How To Troubleshoot: InterVLAN Routing.
As I have mentioned earlier on other troubleshooting page(s), one of the commonest mistake administrators make during networking is made during configuration stage, either on the router, switch or logical subnet addressing.
On this page(s), we’ll look at the challenges; common issues and troubleshooting methods related with configuring multiple VLANs on a network.
If you suspect that there is a problem with a switch configuration, use the show interface (interface-id) switchport command for verification.
The show running-config and the show interface (interface-id) switchport commands are useful Cisco IOS troubleshooting tools for identifying VLAN assignment and port configuration issues.
When using the traditional routing model for inter-VLAN routing, ensure that the switch ports that connect to the router interfaces are configured on the correct VLANs. If the switch ports are not configured or assigned correctly to VLANs, network devices configured on the VLANs will not receive or connect to the router interface, which in turns hinder traffic to other VLANs on the network.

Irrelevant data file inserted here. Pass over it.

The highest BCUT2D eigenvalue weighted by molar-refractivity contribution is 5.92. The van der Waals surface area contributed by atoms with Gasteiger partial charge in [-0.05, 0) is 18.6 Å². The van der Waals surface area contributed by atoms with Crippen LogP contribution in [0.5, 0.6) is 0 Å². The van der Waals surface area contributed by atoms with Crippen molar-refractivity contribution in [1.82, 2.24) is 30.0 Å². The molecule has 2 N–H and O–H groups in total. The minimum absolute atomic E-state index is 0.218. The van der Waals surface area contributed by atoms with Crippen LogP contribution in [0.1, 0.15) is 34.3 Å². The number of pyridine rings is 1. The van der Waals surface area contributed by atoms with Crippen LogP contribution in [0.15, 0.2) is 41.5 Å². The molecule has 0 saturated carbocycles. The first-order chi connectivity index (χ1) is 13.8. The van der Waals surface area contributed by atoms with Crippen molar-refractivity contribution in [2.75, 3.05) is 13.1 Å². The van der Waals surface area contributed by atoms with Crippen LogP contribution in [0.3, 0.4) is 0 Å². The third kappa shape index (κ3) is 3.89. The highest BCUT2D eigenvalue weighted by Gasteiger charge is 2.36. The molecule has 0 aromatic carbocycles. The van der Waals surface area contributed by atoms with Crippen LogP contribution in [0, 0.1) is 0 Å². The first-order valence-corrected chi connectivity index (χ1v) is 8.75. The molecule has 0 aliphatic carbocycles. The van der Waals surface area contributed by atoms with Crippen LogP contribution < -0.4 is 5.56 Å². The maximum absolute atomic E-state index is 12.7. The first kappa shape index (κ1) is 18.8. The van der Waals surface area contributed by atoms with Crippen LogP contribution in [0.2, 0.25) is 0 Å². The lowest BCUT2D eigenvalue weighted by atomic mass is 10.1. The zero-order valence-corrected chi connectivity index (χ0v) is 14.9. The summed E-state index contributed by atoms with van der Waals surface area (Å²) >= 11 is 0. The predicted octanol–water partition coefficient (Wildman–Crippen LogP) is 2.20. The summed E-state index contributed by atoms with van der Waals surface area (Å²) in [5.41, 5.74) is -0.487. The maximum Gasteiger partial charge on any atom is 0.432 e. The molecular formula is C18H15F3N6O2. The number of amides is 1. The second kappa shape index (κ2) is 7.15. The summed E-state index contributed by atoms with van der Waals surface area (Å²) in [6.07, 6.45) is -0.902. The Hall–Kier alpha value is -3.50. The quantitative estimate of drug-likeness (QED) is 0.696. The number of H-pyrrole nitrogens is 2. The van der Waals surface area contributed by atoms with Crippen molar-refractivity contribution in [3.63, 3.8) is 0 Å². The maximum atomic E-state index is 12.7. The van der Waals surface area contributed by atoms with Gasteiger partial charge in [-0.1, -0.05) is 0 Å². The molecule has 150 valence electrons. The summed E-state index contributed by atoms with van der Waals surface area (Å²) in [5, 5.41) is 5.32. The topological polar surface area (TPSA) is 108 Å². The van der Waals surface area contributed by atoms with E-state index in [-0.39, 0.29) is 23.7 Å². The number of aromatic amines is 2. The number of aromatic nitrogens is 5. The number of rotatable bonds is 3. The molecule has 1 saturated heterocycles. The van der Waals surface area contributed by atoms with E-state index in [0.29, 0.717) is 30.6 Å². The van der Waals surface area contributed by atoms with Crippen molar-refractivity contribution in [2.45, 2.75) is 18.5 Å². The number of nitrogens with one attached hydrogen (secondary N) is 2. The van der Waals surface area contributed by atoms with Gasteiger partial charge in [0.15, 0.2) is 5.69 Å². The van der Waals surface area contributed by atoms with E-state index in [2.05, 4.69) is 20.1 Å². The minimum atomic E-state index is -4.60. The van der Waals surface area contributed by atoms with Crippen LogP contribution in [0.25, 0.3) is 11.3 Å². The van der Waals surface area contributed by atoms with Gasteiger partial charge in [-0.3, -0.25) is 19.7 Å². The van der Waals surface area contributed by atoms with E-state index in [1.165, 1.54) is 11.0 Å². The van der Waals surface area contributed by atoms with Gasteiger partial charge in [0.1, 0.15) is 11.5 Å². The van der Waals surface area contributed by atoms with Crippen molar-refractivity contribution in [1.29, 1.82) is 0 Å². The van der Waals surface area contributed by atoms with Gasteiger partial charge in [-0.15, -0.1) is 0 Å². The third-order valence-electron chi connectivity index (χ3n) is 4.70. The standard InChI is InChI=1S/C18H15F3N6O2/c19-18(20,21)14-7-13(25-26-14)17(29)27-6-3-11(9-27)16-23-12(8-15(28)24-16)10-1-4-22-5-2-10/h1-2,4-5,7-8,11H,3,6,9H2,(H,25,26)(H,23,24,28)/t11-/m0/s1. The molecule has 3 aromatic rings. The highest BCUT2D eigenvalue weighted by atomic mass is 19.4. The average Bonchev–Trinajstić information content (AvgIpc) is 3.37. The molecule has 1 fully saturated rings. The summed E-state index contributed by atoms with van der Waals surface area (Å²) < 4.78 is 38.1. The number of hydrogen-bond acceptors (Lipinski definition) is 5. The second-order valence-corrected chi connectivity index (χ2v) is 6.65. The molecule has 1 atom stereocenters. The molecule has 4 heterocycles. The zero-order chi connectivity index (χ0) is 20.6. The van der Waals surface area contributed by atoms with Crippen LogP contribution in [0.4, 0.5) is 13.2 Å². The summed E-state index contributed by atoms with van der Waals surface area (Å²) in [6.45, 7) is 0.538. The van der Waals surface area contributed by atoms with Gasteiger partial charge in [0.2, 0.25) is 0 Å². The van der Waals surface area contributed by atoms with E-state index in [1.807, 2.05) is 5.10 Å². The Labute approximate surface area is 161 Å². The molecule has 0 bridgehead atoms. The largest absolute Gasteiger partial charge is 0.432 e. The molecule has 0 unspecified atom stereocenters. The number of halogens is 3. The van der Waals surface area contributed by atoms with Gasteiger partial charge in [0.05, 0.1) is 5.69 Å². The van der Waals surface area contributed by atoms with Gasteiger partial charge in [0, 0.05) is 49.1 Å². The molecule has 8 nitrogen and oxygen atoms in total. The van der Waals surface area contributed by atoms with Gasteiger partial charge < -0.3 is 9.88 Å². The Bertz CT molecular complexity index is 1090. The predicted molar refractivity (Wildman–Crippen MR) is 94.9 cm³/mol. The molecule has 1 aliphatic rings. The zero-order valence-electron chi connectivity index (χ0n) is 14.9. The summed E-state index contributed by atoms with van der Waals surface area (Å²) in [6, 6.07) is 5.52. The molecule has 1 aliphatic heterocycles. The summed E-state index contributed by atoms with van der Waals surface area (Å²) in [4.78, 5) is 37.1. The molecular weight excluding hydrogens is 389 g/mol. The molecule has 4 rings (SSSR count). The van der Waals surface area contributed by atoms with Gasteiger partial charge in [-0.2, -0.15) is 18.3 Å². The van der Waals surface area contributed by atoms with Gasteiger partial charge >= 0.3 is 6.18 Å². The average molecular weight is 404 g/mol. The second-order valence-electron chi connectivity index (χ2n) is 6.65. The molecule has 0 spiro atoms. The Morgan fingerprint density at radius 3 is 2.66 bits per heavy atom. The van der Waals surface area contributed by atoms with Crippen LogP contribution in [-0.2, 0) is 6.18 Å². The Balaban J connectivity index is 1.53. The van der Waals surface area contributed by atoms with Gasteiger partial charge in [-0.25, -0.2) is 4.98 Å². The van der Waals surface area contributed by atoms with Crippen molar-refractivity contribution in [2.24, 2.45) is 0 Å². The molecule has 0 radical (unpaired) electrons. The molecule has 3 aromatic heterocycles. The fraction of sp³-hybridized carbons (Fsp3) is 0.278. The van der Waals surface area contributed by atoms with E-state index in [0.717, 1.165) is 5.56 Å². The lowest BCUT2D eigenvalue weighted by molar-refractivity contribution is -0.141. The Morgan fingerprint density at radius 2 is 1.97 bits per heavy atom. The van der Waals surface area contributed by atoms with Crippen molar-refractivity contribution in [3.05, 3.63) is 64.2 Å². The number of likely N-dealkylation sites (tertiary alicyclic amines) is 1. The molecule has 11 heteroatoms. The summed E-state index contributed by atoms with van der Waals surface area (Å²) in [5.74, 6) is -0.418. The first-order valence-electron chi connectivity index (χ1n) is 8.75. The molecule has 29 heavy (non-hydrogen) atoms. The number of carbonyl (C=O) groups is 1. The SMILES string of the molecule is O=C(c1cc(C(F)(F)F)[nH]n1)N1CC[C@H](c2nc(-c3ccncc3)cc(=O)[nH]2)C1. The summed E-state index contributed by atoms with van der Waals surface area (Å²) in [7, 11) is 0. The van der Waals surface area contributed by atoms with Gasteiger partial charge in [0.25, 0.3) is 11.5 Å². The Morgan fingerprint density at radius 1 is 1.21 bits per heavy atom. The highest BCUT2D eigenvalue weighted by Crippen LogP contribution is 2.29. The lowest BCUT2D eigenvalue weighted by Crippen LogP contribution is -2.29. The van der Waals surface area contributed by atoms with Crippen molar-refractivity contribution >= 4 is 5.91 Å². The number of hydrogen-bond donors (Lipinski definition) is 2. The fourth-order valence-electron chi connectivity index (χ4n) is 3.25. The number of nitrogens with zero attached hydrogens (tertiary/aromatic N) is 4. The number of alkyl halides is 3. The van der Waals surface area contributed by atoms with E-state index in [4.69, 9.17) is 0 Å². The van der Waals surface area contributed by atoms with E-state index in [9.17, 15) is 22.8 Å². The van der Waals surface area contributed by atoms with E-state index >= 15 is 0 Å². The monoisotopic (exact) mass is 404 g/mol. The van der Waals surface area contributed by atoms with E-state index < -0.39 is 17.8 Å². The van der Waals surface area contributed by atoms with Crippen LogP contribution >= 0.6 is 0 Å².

Using the Topology above, PC2 and router R1 interface F0/1 are configured to share the same subnet. However, the switch port F0/3 that connects to router R1 interface F0/1 has not been configured and remains in the default VLAN. Because router R1 is on a different VLAN than PC2, they are unable to communicate.
To solve this problem, use the switchport access vlan 20 interface configuration command on switch port F0/3 on switch SW1. When the switch port is configured or assigned to the correct VLAN, PC2 can communicate with router R1 interface F0/1, which will then enable access to other VLANs connected to router.